Are you ready to remove paint using a paint stripper?
We've got your how-to info right here!
In this ProPaintCorner guide, you'll discover...
- The 5 easy step process to use paint stripper
- What materials you'll need
- Other considerations when stripping paint
And much more!
Most often, you'll find yourself reaching for some paint stripper when attempting to give a new life to a weathered and aged furniture item.
In most other cases, such as walls, trim, concrete, and brick, you can usually get away with a quick sand, prime, and re-paint strategy to refresh a surface.
Paint strippers are exceedingly useful when trying to paint an old drawer or cabinet that no longer operates properly due to the multiple layers of paint that have accumulated over the years.
This is where using a paint stripper is your move.
What Do You Need to Know About Using Paint Stripper?
Paint stripping can be a potentially dangerous task that absolutely requires a proper understanding of the materials, their application, and how to cleanup properly.
You're going to want to invest in a quality respirator and pair of thick chemical-resistant rubber gloves.
These will protect you from any adverse health effects that would result from direct exposure to these compounds.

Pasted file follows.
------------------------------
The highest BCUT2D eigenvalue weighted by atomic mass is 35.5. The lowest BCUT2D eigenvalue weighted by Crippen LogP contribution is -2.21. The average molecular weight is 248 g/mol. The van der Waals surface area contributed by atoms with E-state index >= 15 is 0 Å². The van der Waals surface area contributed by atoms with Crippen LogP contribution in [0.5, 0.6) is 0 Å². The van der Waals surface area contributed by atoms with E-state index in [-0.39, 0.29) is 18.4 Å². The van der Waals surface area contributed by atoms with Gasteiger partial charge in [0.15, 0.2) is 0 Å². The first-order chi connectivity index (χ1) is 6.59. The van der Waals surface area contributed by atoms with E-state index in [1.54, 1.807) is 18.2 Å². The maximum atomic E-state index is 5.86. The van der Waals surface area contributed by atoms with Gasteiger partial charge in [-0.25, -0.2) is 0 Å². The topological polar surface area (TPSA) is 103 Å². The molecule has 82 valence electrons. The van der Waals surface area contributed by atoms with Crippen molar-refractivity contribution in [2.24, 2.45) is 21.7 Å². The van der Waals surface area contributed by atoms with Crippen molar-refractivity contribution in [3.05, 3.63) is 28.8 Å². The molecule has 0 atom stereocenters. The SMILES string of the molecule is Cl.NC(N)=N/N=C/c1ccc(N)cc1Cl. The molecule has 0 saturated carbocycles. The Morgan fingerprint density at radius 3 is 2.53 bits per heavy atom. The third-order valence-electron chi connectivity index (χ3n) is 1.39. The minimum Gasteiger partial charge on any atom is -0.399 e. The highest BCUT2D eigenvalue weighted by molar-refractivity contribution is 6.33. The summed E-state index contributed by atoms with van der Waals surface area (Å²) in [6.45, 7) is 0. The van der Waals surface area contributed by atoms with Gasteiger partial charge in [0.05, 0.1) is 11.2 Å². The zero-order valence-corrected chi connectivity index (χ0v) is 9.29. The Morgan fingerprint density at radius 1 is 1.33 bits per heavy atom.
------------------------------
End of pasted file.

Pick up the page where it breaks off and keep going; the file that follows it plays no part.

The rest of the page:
Read More >> What Are The Best Paint Strippers Out There?
Select by surface type
There are many paint strippers on the market and each specializes in their own particular uses. One formula may be best for use on wood, while another may be best suited for brick, metal, or concrete.
Simply scan the product's label and any related product information when buying online and ensure that the product is designed for the specific surface type upon which you intend to apply it.
Apply stripper to a vertical surface?
If so, then definitely select a paint stripper advertised to have a thicker consistency. This makes it stick better and will prevent running, dripping, and will save you valuable time that'd otherwise be spent cleaning up.
Stripping Paint Off Furniture?
On these sorts of delicate tasks, you really want to limit the thickness to prevent dripping.
Do this by applying your paint stripper material starting from the top of the piece and going down covering the entire surface as you go. That will help in uniform coverage as well as drip prevention.
Remove cabinet doors, drawers, and any hardware such as knobs and pulls and put them aside in a safe place.
Lay your disassembled pieces flat and apply your material to them, complete the entire process, and once all surfaces have been scraped of their paint, return all hardware and reattach each piece to its original mounting point.
Read More >> What Are The Best Paint Primers For Wood?
Take It Outside
Space permitted, bring the piece you're stripping paint or varnish off of outside for the work.
The heat from the sun will speed up the chemical process that occurs once the stripper is applied.